Dec 28 2010

Punting the Pundits

“Punting the Pundits” is an Open Thread. It is a selection of editorials and opinions from around the news medium and the internet blogs. The intent is to provide a forum for your reactions and opinions, not just to the opinions presented, but to what ever you find important.

Thanks to ek hornbeck, click on the link and you can access all the past “Punting the Pundits”.

Bob Herbert The Data and the Reality

I keep hearing from the data zealots that holiday sales were impressive and the outlook for the economy in 2011 is not bad.

Maybe they’ve stumbled onto something in their windowless rooms. Maybe the economy really is gathering steam. But in the rough and tumble of the real world, where families have to feed themselves and pay their bills, there are an awful lot of Americans being left behind.

A continuing national survey of workers who lost their jobs during the Great Recession, conducted by two professors at Rutgers University, offers anything but a rosy view of the economic prospects for ordinary Americans. It paints, instead, a portrait filled with gloom.

Thom Hartman: Cool Our Fever

We live in a democracy and policies represent our collective will. We cannot blame others. If we allow the planet to pass tipping points…it will be hard to explain our role to our children. We cannot claim…that “we didn’t know.”

– Jim Hansen, Director, NASA Goddard Institute for Space Studies1

But during the past decade, as the train rolls along eastward from Frankfurt, I’ve seen a dramatic change in the scenery and the landscape. First there were just a few: purplish-blue reflections, almost like deep, still water, covering large parts of the south-facing roofs as I looked north out the window of the train. Solar panels.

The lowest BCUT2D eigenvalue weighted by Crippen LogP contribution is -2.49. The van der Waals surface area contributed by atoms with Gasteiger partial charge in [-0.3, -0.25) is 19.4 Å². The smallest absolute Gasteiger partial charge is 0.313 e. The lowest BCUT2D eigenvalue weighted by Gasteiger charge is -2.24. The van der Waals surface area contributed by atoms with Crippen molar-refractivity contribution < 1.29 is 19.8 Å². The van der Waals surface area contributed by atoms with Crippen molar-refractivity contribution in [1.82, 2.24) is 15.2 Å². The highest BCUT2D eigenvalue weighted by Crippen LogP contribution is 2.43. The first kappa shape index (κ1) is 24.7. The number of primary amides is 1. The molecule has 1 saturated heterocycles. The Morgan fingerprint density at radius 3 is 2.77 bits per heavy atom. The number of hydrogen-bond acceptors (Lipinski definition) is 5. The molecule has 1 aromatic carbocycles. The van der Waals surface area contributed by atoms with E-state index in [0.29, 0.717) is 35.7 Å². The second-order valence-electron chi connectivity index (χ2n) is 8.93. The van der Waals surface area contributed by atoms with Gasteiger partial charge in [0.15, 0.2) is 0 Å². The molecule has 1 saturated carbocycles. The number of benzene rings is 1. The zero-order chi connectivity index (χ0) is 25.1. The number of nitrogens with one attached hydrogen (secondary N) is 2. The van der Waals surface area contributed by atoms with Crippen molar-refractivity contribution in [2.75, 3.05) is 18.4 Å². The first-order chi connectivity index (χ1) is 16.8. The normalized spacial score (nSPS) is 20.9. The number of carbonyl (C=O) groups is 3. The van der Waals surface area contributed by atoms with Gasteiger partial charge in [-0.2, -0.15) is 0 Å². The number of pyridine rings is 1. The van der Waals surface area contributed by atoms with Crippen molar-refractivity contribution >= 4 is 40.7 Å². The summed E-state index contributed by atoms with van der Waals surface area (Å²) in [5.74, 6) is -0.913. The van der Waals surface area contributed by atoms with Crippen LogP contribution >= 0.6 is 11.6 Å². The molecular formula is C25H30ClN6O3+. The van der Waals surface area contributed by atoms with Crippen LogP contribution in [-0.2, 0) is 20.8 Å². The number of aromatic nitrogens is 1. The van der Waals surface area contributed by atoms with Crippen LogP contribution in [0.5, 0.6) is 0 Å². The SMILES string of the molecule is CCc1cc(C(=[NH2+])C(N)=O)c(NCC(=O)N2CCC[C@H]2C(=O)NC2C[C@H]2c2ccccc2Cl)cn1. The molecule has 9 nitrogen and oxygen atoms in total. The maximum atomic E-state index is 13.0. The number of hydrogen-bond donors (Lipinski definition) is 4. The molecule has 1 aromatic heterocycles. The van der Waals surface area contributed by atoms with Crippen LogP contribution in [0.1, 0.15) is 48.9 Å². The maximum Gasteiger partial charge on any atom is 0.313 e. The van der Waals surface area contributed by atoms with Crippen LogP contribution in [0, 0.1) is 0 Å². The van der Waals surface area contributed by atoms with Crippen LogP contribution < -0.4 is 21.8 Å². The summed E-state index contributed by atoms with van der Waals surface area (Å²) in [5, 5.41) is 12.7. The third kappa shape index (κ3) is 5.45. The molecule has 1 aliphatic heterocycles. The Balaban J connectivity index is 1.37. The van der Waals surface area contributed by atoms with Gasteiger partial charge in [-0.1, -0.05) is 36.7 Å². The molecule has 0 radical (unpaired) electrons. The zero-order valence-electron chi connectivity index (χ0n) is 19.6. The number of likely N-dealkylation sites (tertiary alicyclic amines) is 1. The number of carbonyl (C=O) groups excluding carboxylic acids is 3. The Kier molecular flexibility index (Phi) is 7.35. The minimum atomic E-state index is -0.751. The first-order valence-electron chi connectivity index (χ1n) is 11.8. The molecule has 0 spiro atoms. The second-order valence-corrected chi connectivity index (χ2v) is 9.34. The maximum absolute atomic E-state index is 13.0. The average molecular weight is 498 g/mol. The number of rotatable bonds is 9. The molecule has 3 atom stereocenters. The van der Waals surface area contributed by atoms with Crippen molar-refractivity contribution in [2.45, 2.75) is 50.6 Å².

Then, over the next few years, the purplish-blue chunks began to spread all over, so now when I travel that route it seems like about a third-and in many towns even more-of all the roofs are covered with photovoltaic solar panels.

Eugene Robinson Danger ahead for the GOP

It’s been not quite two months since Republicans won a sweeping midterm victory, and already they seem divided, embattled and – not to mince words – freaked out. For good reason, I might add.

Sen. Lindsey Graham captured the mood with his mordant assessment of the lame-duck Congress: “Harry Reid has eaten our lunch.” Graham’s complaint was that the GOP acquiesced to a host of Democratic initiatives – giving President Obama a better-than-expected deal on taxes, eliminating “don’t ask, don’t tell,” ratifying the New START treaty – rather than wait for the new, more conservative Congress to arrive.

It was a “capitulation . . . of dramatic proportions,” Graham said in a radio interview last week. “I can understand the Democrats being afraid of the new Republicans. I can’t understand Republicans being afraid of the new Republicans.”

Oh, but there’s reason to be very afraid.

Cenk Uygur: GOP Not Allowed to Talk About the “Will of the Public”